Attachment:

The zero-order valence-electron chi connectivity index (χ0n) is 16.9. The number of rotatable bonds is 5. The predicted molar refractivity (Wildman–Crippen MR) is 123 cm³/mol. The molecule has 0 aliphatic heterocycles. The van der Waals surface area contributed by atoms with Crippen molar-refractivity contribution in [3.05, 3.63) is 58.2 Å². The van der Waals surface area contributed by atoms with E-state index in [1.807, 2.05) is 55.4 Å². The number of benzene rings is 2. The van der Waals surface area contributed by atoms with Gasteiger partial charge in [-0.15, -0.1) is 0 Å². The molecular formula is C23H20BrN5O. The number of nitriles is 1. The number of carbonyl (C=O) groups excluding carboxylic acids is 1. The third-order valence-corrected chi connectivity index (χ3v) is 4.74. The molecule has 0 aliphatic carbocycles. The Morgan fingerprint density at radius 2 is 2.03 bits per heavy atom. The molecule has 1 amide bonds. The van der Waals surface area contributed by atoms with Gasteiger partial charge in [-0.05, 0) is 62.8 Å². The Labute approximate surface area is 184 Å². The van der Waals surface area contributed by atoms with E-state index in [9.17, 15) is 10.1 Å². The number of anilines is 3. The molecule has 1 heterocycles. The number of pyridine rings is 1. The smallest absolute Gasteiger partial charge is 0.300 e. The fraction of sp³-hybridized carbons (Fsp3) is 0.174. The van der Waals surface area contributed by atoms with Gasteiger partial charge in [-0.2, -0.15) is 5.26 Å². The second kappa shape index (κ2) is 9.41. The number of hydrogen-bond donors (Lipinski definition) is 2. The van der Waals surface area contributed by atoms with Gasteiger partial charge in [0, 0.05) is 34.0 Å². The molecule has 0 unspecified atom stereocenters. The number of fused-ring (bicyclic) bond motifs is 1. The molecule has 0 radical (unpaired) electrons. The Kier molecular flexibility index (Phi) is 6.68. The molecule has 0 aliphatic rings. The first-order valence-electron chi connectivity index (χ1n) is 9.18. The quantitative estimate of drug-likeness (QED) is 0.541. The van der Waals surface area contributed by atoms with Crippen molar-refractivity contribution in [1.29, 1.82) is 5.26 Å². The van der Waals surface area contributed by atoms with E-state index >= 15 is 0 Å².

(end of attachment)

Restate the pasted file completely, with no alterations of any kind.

The zero-order valence-electron chi connectivity index (χ0n) is 16.9. The number of rotatable bonds is 5. The predicted molar refractivity (Wildman–Crippen MR) is 123 cm³/mol. The molecule has 0 aliphatic heterocycles. The van der Waals surface area contributed by atoms with Crippen molar-refractivity contribution in [3.05, 3.63) is 58.2 Å². The van der Waals surface area contributed by atoms with E-state index in [1.807, 2.05) is 55.4 Å². The number of benzene rings is 2. The van der Waals surface area contributed by atoms with Gasteiger partial charge in [-0.15, -0.1) is 0 Å². The molecular formula is C23H20BrN5O. The number of nitriles is 1. The number of carbonyl (C=O) groups excluding carboxylic acids is 1. The third-order valence-corrected chi connectivity index (χ3v) is 4.74. The molecule has 0 aliphatic carbocycles. The Morgan fingerprint density at radius 2 is 2.03 bits per heavy atom. The molecule has 1 amide bonds. The van der Waals surface area contributed by atoms with Gasteiger partial charge in [-0.05, 0) is 62.8 Å². The Labute approximate surface area is 184 Å². The van der Waals surface area contributed by atoms with E-state index in [9.17, 15) is 10.1 Å². The number of anilines is 3. The molecule has 1 heterocycles. The number of pyridine rings is 1. The smallest absolute Gasteiger partial charge is 0.300 e. The fraction of sp³-hybridized carbons (Fsp3) is 0.174. The van der Waals surface area contributed by atoms with Gasteiger partial charge in [-0.2, -0.15) is 5.26 Å². The second kappa shape index (κ2) is 9.41. The number of hydrogen-bond donors (Lipinski definition) is 2. The van der Waals surface area contributed by atoms with Gasteiger partial charge in [0, 0.05) is 34.0 Å². The molecule has 0 unspecified atom stereocenters. The number of fused-ring (bicyclic) bond motifs is 1. The molecule has 0 radical (unpaired) electrons. The Kier molecular flexibility index (Phi) is 6.68. The molecule has 0 aliphatic rings. The first-order valence-electron chi connectivity index (χ1n) is 9.18. The quantitative estimate of drug-likeness (QED) is 0.541. The van der Waals surface area contributed by atoms with Crippen molar-refractivity contribution in [1.29, 1.82) is 5.26 Å². The van der Waals surface area contributed by atoms with E-state index >= 15 is 0 Å².